Back in the spring, as I flailed more aimlessly than usual in a world ground to a halt by COVID, I stumbled upon a writing contest purely by accident. It was run by a nature biodiversity organization in Alberta that I’d never heard of and the only barrier to entry was the purchase of a discounted subscription to Alberta Views magazine. That’s a magazine I’d been interested in subscribing to for some time, and with nothing but time on my hands thanks to the pandemic, more reading material felt like a sensible purchase. So I took the plunge, filled out my subscription form and set about writing my contest entry.
The topic for entries was biodiversity in Alberta and what that means to me. I figured I could conjure up some gibberish about that easy enough, and so I did. Below, you’ll find those 500 words of faux-sincerity. Months later, in fact months after the winners were supposed to be announced, the organization running the contest finally revealed the contest winners and runners up. I was neither. Much like my ill-fated Crude Awakening submission to a CBC writing contest a couple years back, my handy work was not elite enough. Thus, it becomes blog fodder in hopes of generating a couple pennies worth of advertising revenue. Enjoy!
I found a rat! I kid. I kid. Seriously, I’m kidding. Alberta’s rat-free status remains wholly, boastfully, intact. It’s just that when you’re gutting an old garage replete with ample droppings and other evidentiary unpleasantries, as I recently was, you can never be sure what’ll be found inside those dilapidated walls.
As I toiled away removing water damaged, puck punctured drywall, the pandemic having thwarted a years long home improvement procrastination, my mind ruminated on the meaning of biodiversity. I don’t regularly reflect on such deep, albeit peculiar, matters as I putz about the house. This was purposeful deliberation for this essay and I concluded it was ironic that one of Alberta’s claims to fame is a singular lack of biodiversity; no rats.
Not that invasive species represent the hallmark of healthy biodiversity but they are hard to ignore. Like the yellow dandelion blooms dotting my front lawn, taunting me as I write. Or the lawn itself, for that matter. So much of our ecosystem is characterized by species not naturally occurring here. Be it the invasives we battle manually and chemically or the domesticated varieties that make our modern life possible and enjoyable, contemporary biodiversity is very much “unnatural.”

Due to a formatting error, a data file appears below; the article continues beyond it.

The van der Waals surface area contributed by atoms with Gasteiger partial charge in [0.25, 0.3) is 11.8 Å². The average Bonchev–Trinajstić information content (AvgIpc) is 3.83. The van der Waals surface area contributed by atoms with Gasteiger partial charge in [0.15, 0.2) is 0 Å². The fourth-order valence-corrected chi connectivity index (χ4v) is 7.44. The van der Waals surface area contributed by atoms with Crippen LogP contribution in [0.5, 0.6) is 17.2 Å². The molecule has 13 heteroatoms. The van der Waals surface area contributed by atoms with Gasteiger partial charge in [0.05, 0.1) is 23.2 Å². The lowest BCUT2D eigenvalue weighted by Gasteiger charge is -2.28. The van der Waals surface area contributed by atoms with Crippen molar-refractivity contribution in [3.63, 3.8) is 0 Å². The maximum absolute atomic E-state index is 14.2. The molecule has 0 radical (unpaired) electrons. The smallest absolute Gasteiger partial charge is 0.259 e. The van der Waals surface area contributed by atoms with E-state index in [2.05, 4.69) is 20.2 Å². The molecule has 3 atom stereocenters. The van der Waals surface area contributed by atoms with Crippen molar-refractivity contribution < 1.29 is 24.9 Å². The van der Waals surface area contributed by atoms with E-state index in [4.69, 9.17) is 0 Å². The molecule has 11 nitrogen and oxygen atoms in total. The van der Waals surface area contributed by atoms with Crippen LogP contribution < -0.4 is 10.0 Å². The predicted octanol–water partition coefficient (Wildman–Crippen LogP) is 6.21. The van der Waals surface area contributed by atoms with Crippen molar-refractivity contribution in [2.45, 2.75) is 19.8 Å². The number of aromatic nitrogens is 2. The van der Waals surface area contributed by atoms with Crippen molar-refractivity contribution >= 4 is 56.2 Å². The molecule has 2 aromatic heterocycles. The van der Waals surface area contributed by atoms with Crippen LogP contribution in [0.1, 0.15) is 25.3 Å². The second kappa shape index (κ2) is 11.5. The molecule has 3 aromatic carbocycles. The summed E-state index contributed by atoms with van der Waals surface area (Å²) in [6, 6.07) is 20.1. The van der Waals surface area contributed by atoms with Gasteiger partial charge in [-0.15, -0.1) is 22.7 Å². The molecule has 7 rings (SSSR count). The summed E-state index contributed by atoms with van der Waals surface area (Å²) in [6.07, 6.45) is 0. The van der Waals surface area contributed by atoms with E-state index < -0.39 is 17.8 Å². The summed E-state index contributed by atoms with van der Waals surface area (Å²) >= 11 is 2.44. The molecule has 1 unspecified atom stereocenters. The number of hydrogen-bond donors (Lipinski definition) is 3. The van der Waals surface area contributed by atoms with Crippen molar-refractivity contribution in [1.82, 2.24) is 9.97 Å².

Look no further than the humble, lumbering bovine. Next to oil and gas, perhaps the national parks, ranching is our most recognized business. It is cattle, the black angus variety in particular, that symbolizes Alberta beef and the industry so historically entwined with the very fabric of this province, rather than the native bison.
I think this speaks to our predilection for generalizations. We humans love to categorize and simplify things, almost to the point of meaninglessness. In our attempt to depict complex, evolving entities with a single, representative image we too often miss the tree for the forest.
Look no further than Alberta’s provincial shield where the entirety of our natural environment has been distilled into five pieces of clip art. Yes, it works and is vexillologically necessary, but it also understates the true grandeur and wonder of the natural world we inhabit. Just as Alberta is more than one industry, two big cities, two resort towns, or one voting block, our biodiversity is more than five, oversimplified biomes.
One of my earliest awakenings to Alberta’s biodiversity came during a day trip to the badlands soon after moving West. As a geologist, exploring the revealed sedimentary layers and the lure of potential dinosaur discovery in these near barren wastelands of spotty, treeless, scrub is a must, beating sun be damned. Though captivated by the geology, I was startled to discover the delicate, beautiful, yellow bloom of a cactus. I’m a rock jock, not a biologist, and cacti were something I’d come to expect only as indoor plants or scenery in Road Runner cartoons. To find them here painting the earthen surroundings with bursts of glossy colour, where harsh, frigid winters last for months, was a revelation.
In the two decades since, the breadth and glory of biodiversity in Alberta has enchanted me on each and every camping trip, or school field trip, I’ve made. From provincial and national parks to modest wetlands tucked in amongst urban developments to visiting my aunt and uncle’s hobby farm, the wonders of nature have captivated my mind and salved my soul.
A Smurf-like mushroom next to an aged cottonwood in the woods near the glacial lakes that mark Alberta’s summer playgrounds. Or white pelicans soaring overhead like squadrons of WWII bombers. Or silver, misshapen wolf willow offering modest privacy to our campsite. Or an unfamiliar beetle scurrying from the shelter of the sidewalk paver I removed. Or the mother black bear and cubs foraging by the side of a mountain highway. Or the herd of elk, the stand of lodgepole pine, the bull trout, the caribou, the quaking aspen, or the pink simplicity of the alluring wild rose.
This is what biodiversity means to me. It’s the marvel of nature and of life in myriad forms all around us both obvious and hidden. But it’s also the recognition that if you look beyond the symbology, what may seem homogenous at first glance is in fact brimming with wonderful intricacy and inspiring diversity.
Just no rats.
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